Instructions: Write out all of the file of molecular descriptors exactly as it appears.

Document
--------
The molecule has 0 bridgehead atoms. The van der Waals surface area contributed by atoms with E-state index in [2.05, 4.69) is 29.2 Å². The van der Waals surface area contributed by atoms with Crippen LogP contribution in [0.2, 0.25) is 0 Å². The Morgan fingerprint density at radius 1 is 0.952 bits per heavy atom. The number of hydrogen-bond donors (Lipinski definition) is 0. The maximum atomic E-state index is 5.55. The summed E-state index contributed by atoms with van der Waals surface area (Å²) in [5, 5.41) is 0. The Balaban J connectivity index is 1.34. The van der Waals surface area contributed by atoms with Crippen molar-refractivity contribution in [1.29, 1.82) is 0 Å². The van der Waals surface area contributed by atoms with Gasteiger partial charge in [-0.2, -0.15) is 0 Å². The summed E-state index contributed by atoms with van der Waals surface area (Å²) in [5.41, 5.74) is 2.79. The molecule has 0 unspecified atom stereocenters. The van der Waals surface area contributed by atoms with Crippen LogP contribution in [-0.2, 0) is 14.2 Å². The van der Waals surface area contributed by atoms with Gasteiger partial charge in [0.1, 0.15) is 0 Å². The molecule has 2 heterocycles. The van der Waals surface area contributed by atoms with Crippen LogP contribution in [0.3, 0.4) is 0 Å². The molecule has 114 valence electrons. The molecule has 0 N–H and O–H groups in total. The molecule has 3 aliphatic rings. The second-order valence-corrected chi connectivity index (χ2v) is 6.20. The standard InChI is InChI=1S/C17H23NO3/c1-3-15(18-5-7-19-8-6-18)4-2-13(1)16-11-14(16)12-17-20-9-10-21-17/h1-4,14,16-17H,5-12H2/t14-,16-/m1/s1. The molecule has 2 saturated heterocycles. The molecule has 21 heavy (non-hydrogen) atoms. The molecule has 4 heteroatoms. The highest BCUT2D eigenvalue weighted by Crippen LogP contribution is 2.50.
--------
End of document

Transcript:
The molecule has 0 bridgehead atoms. The van der Waals surface area contributed by atoms with E-state index in [2.05, 4.69) is 29.2 Å². The van der Waals surface area contributed by atoms with Crippen LogP contribution in [0.2, 0.25) is 0 Å². The Morgan fingerprint density at radius 1 is 0.952 bits per heavy atom. The number of hydrogen-bond donors (Lipinski definition) is 0. The maximum atomic E-state index is 5.55. The summed E-state index contributed by atoms with van der Waals surface area (Å²) in [5, 5.41) is 0. The Balaban J connectivity index is 1.34. The van der Waals surface area contributed by atoms with Crippen molar-refractivity contribution in [1.29, 1.82) is 0 Å². The van der Waals surface area contributed by atoms with Gasteiger partial charge in [-0.2, -0.15) is 0 Å². The summed E-state index contributed by atoms with van der Waals surface area (Å²) in [5.41, 5.74) is 2.79. The molecule has 0 unspecified atom stereocenters. The van der Waals surface area contributed by atoms with Crippen LogP contribution in [-0.2, 0) is 14.2 Å². The van der Waals surface area contributed by atoms with Gasteiger partial charge in [0.1, 0.15) is 0 Å². The molecule has 2 heterocycles. The van der Waals surface area contributed by atoms with Crippen LogP contribution in [0.3, 0.4) is 0 Å². The molecule has 114 valence electrons. The molecule has 0 N–H and O–H groups in total. The molecule has 3 aliphatic rings. The second-order valence-corrected chi connectivity index (χ2v) is 6.20. The standard InChI is InChI=1S/C17H23NO3/c1-3-15(18-5-7-19-8-6-18)4-2-13(1)16-11-14(16)12-17-20-9-10-21-17/h1-4,14,16-17H,5-12H2/t14-,16-/m1/s1. The molecule has 2 saturated heterocycles. The molecule has 21 heavy (non-hydrogen) atoms. The molecule has 4 heteroatoms. The highest BCUT2D eigenvalue weighted by Crippen LogP contribution is 2.50.